Uterine polyps or endometrial polyps are growths that become attached to the walls or lining of the uterus. This condition can occur when cells become overgrown or when a woman does not have a regular menstrual cycle to facilitate the shedding of the uterine lining. Uterine polyps can vary in size, with the smallest being only a few millimeters wide. The growths mostly occur in women who are going through menopause but can also develop in younger women.
Doctors use a variety of tests to diagnose uterine and endometrial polyps. The first test is a transvaginal ultrasound. This is done vaginally using a wand-like device that emits sound waves to create a picture of the uterus. If the patient has any polyps, the ultrasound will detect them. Another form of this ultrasound uses salt water injected into the uterus to create a more transparent image. Hysteroscopy is another common test that involves inserting a tiny telescope through the vagina and cervix. Lastly, the doctor may choose to perform an endometrial biopsy, using a suction catheter to retrieve a small sample for testing.
In some cases, doctors treat polyps with medication including hormone-based drugs that help reduce the symptoms. The medications used are only safe for the short-term; the doctor may discuss other treatment options as, after the course of medication, there is a chance that the polyps can return.
If a woman with uterine polyps is trying to get pregnant, her medical provider will have to remove the growths. Uterine and endometrial polyps can make it difficult to get pregnant and carry a baby to term. It is essential to have a polyp-free uterine cavity and uterus lining before conceiving a baby.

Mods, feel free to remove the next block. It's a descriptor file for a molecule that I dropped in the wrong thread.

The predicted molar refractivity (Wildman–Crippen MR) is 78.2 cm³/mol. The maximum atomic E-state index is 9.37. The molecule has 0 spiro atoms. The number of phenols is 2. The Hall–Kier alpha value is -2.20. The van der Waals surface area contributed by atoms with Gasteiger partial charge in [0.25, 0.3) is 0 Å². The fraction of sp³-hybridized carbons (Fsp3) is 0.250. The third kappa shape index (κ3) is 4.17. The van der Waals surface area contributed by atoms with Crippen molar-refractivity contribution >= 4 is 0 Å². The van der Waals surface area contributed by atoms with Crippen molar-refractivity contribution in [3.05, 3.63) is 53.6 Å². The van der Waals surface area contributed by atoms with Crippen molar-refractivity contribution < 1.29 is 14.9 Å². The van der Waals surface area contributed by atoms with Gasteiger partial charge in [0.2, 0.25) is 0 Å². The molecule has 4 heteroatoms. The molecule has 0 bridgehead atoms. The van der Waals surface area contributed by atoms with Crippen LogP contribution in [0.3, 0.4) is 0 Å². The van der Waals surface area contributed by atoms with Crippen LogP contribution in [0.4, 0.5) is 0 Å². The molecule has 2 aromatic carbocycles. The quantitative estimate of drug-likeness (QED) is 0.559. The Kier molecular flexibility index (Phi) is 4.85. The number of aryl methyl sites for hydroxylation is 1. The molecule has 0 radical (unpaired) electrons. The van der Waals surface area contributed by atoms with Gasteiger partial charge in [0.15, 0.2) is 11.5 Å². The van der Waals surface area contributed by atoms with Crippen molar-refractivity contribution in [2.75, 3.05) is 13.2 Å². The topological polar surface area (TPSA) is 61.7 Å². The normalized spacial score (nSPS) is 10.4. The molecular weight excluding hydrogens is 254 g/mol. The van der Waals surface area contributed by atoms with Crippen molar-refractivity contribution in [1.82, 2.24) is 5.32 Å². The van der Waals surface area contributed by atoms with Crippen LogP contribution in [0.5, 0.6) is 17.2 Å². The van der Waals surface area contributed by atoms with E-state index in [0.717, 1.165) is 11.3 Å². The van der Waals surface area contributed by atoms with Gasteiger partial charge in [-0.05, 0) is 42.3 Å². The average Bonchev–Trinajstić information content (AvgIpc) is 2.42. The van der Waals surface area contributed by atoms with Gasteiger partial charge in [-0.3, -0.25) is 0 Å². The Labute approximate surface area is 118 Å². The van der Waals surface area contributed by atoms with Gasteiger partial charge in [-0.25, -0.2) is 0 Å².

In most cases, uterine polyps are benign, meaning that they are not cancerous. There are some cases, however, where the polyps become cancerous. Some types of uterine cancer show up as uterine polyps. If the doctor finds any polyps, they will be removed and sent to a lab for testing to ensure they are not cancerous.
Sometimes, the doctor will suggest the individual wait to let the polyps go away on their own, usually after the chance of cancer has been eliminated through testing. Depending on the symptoms, surgery may be the best option. The polyps are generally removed during a hysteroscopy because the doctor has the best possible view of them during such a procedure.
Some women may experience no symptoms, so it is important to have yearly pelvic exams and pap smears to check for irregularities. Uterine polyps can cause a variety of symptoms involving the menstrual cycle, including irregular or unpredictable periods, or spotting between periods. Flow may change and become heavier or lighter. Women with polyps who have gone through menopause may bleed unexpectedly. The growths can also cause problems with fertility.
In some cases, surgery may be the best option to remove uterine polyps. The doctor will usually make this decision based on the type and severity of the symptoms the woman is experiencing. Patients who undergo surgery for uterine polyps may experience pain similar to cramping during their period, following removal.
The research on uterine and endometrial polyps has shown a correlation between polyp diagnosis and infertility. Women who want to have children should have any existing polyps removed, even if they are not causing problematic symptoms. Removal will increase fertility rates.
Women who notice bleeding after menopause, irregular cycles, or bleeding in between periods should schedule an appointment to find the cause. Regular pelvic exams and pap smears will also help to keep polyps away. There is a chance polyps can travel outside of the uterus, but a pelvic exam can still find them.
There are some risk factors for uterine and endometrial polyps. High blood pressure is known to be one cause of polyps in the uterus. Obesity may also play a role. Additionally, women who have gone through menopause have a higher risk of developing uterine polyps, as do women taking medications for breast cancer.
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